One obstacle holding up Johnson’s release even though Judge DiClaudio ordered him to be “immediately released” is the fact that the text of the out-of-date 1970 murder statute he was charged under was not readily available to court staff filling out the necessary forms.

Passing family, friends and supporters of Johnson mingling in the hallway as he left his courtroom at lunchtime, Judge DeClaudio said that Johnson’s release was delayed because the court couldn’t find the 1970 murder law, and would have to “pull a book off the shelf” in order to complete filings.

It’s not gonna be anytime soonthey can’t even find the section of what the crime was 51 years ago.. when i pled him today there’s a certain section they have to pull up on the computer so they can send the order up…nobody knows where the section was, so we’re trying to call up to Harrisburgto go find a book off the shelf to see what the sub-section was of homicide in 1970.

– Judge Scott DiClaudio, Philadelphia County Court of Common Pleas

Early in his incarceration, Johnson became politicized via friendships with political prisoners like Joseph “Joe-Joe” Bowen, a combatant in the Black Liberation Army (BLA), and Russell “Maroon” Shoatz, a member of the Black Panther Party and the BLA.

Johnson attempted to escape prison three times – in 1979, 1984 and 1987. The 1979 attempt allegedly involved using improvised weapons and restraining a guard he had incapacitated inside a cell. Pennsylvania’s Department of Corrections (DOC) cited the escape attempts as recently as five years ago to justify holding him in prolonged solitary confinement.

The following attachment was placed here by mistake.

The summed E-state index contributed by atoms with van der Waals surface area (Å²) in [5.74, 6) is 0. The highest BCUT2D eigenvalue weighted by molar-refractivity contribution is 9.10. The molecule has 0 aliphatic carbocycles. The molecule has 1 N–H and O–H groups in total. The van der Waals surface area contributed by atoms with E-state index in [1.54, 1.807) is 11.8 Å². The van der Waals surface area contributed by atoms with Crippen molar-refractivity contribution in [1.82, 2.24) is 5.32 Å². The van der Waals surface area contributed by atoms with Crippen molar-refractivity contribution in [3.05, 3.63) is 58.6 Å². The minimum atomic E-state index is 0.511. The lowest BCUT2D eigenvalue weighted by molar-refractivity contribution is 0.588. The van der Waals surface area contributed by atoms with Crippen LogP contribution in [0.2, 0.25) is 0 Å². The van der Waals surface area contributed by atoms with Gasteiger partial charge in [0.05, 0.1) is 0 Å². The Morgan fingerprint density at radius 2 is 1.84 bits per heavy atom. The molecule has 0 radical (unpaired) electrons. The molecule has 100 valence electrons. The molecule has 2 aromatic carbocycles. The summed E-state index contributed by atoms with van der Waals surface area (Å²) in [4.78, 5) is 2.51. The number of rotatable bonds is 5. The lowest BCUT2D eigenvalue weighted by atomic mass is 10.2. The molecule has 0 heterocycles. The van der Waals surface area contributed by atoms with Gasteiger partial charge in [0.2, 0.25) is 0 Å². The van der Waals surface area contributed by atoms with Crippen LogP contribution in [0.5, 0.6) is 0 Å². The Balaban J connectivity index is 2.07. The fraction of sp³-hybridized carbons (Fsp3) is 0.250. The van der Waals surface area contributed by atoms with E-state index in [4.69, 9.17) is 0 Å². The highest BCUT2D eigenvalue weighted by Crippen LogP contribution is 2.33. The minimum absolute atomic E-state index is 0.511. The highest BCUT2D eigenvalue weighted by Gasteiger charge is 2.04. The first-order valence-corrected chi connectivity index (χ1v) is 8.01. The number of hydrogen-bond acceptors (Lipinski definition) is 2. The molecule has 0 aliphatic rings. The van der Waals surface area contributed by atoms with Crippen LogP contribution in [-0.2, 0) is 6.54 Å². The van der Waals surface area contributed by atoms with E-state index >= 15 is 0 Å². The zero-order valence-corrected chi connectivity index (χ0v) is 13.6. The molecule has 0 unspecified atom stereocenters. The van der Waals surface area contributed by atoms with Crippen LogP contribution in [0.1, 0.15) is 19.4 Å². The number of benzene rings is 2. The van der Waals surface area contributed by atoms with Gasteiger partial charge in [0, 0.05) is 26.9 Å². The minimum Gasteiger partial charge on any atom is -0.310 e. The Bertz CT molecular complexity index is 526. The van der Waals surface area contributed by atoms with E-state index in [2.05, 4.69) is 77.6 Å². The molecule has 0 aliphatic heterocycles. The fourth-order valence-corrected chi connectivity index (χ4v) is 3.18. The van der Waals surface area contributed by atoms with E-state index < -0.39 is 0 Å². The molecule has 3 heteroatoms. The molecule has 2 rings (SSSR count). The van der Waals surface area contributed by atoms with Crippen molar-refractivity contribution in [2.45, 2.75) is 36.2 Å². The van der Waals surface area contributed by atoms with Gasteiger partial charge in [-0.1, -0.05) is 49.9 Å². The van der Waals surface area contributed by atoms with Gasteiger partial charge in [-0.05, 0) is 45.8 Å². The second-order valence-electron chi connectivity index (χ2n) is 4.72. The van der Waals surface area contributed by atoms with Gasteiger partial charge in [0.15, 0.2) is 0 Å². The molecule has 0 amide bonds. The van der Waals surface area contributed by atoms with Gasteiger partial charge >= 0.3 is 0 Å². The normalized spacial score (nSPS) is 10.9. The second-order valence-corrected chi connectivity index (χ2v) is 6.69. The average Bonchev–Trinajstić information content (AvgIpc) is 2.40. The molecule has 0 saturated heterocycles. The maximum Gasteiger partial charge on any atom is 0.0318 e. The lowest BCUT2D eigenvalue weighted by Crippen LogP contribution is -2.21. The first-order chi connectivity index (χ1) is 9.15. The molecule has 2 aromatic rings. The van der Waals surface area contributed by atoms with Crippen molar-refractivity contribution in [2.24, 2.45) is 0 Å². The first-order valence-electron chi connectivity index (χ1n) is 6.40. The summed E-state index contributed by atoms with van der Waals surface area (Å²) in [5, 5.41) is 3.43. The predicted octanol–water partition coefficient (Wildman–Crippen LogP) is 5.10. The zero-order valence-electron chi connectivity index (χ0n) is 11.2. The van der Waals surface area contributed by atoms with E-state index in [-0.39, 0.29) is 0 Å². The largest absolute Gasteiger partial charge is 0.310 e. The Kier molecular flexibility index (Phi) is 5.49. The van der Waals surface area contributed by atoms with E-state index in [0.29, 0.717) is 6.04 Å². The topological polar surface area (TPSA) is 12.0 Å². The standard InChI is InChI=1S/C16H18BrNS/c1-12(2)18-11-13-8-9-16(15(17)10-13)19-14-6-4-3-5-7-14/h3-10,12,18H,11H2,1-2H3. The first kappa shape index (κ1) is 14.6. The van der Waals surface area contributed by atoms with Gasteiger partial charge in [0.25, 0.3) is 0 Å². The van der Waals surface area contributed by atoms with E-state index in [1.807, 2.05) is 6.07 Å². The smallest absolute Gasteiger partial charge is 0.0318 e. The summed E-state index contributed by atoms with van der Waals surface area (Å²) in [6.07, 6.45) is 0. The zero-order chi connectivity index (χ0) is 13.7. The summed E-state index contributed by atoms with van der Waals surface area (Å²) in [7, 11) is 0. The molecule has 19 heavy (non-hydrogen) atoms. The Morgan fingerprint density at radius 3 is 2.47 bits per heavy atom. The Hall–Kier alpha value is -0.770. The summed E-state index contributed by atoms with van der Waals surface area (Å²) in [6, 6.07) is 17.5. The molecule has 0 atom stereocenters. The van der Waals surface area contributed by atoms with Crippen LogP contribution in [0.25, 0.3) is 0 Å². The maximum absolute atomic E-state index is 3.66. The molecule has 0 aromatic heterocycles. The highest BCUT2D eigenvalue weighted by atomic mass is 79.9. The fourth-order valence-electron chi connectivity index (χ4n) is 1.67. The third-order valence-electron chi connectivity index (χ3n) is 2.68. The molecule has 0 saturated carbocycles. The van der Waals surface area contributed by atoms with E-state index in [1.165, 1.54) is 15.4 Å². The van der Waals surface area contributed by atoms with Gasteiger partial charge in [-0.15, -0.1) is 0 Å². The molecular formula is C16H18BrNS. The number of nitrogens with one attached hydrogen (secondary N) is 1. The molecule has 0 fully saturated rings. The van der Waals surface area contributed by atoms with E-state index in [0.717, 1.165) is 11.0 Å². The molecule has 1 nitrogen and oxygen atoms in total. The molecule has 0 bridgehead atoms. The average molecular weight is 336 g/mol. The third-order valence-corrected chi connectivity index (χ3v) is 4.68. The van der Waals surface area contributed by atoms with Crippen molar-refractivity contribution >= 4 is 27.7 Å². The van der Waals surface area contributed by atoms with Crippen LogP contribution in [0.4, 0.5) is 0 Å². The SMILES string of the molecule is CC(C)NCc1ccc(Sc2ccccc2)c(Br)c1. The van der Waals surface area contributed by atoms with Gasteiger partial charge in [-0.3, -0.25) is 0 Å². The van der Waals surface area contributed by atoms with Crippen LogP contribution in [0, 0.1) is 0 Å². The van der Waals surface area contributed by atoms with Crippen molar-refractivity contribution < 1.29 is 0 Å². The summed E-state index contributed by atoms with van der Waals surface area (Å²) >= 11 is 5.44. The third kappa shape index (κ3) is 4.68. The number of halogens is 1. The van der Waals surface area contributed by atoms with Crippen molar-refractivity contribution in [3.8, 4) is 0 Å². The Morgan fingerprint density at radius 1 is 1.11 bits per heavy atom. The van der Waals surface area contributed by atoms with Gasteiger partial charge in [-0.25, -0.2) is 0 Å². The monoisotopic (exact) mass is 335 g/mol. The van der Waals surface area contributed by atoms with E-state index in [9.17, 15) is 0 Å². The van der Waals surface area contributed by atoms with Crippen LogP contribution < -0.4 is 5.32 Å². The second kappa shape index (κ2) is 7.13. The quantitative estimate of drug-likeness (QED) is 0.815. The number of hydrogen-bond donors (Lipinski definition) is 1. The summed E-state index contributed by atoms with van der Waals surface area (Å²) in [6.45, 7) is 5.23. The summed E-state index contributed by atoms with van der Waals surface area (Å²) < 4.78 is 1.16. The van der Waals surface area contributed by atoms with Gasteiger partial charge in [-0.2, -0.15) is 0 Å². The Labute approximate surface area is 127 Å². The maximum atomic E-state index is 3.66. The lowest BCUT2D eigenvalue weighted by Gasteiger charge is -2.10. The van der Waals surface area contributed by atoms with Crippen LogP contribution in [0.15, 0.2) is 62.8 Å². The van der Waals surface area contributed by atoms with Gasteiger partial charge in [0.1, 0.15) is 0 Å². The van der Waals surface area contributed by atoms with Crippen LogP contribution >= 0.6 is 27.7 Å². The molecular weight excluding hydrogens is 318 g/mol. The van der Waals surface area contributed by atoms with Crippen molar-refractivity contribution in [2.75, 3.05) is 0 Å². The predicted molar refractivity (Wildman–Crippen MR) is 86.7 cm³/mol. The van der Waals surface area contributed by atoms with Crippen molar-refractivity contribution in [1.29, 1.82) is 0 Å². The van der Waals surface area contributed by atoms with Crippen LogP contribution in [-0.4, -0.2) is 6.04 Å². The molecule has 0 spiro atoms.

In 2016, the Abolitionist Law Center represented Johnson in a lawsuit which successfully forced prison officials to stop holding him in solitary confinement after doing so for nearly four decades. Solitary confinement is classified as a form of torture yet is still used as a routine punishment in US prisons.

Saleem Holbrook, Executive Director of the Abolitionist Law Center, was once incarcerated alongside Johnson at SCI Greene. Holbrook told Unicorn Riot that Johnson’s case was “personal” for him because “Cetewayo was one of our mentors and elders.”

He was legendary within the system for his resistance – 38 years in the hole, and he stood tall. When prisoners… went in the hole, Cetewayo used that as a university. They isolated him, they wanted to use him as an example to us, like ‘don’t be like him’… but Cetawayo’s personality and his resistance was just so infectious that a lot of us younger guys looked up to him.

What was really impressive was that influence he had. He pushed us in the right and positive direction. He easily could have, had he been into the prison culture, pushed us into a more negative direction… Cetwayo pushed us into a direction of self-improvement, self-development, self-determination – study our history, study the Black Panthers, the Black Liberation Army, and more importantly, prepare ourselves for freedom.

– Saleem Holbrook, Executive Director, Abolitionist Law Center

Holbrook said that winning Johnson’s release was a “victory, it feels good, but it’s also bittersweet because we didn’t get justice” by exonerating him from all charges, with Johnson settling for the compromise of a guilty plea to lesser charges whose maximum sentence he has already served. “We got freedom for him, but I’ll take that.